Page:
The global shipowners' organisation has warned that ships could get stuck in ports as a consequence of 'an unholy mess' posed by the introduction of a worldwide 0.5% sulphur fuel cap.
The International Chamber of Shipping (ICS) highlighted the threat of 'chaos and confusion' arising from questions over the availability, price and specifications of compliant fuels when the new rules come into effect in January 2020.
'It is still far from certain that sufficient quantities of compliant fuels will be available in every port worldwide by 1 January 2020,' said ICS chairman Esben Poulsson. 'And in the absence of global standards for many of the new blended fuels that oil refiners have promised, there are some potentially serious safety issues due to the use of incompatible bunkers.'
The ICS says governments will need to make significant progress on resolving these issues at a critical International Maritime Organisation (IMO) meeting in July.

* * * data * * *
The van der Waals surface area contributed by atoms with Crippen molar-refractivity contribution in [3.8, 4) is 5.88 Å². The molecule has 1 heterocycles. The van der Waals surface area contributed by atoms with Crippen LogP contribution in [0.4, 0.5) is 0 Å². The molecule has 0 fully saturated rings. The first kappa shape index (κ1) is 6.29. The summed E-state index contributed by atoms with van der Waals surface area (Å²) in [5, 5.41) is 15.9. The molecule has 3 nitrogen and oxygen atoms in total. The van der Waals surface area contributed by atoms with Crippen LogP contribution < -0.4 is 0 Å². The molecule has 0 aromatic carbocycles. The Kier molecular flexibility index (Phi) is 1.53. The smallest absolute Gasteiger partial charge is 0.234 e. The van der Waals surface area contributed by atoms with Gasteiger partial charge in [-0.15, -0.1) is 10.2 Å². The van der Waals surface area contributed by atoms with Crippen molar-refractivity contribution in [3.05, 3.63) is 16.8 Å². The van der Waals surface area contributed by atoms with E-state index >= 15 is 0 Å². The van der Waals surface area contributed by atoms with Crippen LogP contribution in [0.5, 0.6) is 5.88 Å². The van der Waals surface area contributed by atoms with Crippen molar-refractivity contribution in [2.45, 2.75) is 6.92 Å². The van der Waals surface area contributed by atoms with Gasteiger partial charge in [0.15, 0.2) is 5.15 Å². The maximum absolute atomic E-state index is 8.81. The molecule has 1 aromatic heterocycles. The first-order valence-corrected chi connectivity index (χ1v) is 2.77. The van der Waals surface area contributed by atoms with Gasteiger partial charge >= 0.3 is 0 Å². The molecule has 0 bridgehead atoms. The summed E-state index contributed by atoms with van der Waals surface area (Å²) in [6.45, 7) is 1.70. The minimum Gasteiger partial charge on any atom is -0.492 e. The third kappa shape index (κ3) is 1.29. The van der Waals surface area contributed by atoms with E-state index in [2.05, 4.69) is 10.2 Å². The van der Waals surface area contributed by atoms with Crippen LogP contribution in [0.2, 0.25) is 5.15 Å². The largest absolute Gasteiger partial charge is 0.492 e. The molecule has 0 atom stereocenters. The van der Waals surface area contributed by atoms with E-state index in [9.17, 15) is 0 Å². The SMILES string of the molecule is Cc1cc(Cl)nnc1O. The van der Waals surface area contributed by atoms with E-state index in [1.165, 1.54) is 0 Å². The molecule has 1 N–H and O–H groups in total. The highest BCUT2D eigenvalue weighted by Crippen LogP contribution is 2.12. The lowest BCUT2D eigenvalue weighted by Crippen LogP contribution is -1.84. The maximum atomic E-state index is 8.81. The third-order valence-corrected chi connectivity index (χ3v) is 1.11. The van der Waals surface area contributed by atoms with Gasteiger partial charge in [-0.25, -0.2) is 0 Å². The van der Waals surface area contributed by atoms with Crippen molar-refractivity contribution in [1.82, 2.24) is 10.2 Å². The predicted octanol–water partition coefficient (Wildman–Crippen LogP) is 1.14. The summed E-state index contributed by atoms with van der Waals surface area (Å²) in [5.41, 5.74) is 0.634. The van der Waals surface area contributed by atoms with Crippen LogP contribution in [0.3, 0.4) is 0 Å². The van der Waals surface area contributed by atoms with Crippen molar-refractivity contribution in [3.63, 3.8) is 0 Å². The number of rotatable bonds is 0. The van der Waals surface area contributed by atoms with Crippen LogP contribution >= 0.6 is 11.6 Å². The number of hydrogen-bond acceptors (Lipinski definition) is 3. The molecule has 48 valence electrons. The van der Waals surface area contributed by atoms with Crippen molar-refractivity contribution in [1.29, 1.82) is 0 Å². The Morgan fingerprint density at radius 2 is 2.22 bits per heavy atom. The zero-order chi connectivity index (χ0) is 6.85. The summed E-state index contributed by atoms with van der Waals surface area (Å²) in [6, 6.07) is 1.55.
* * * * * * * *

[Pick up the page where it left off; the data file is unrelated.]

However, Nautilus professional and technical officer David Appleton questioned the ICS approach to the regulations; 'The current narrative being put forward by shipowners is that the 2020 0.5% sulphur cap is a new development that has been sprung upon them unexpectedly, when in fact it was agreed in 2008 and they will have had a full 12 years to prepare for when it finally enters into force,' he pointed out.
'Studies have shown that fuel availability issues are unlikely and there are provisions within the regulations to allow for such issues should they occur.
'The introduction of the cap is a right and necessary step to reduce the unacceptable levels of pollution produced by international shipping,' Mr Appleton added. 'It is estimated that the five-year delay that was proposed would have resulted in 200,000 additional premature deaths, yet the shipowners argued and continued to argue regardless. We would suggest that their efforts would be better placed in joining responsible shipowners who have called for effective enforcement of the cap.'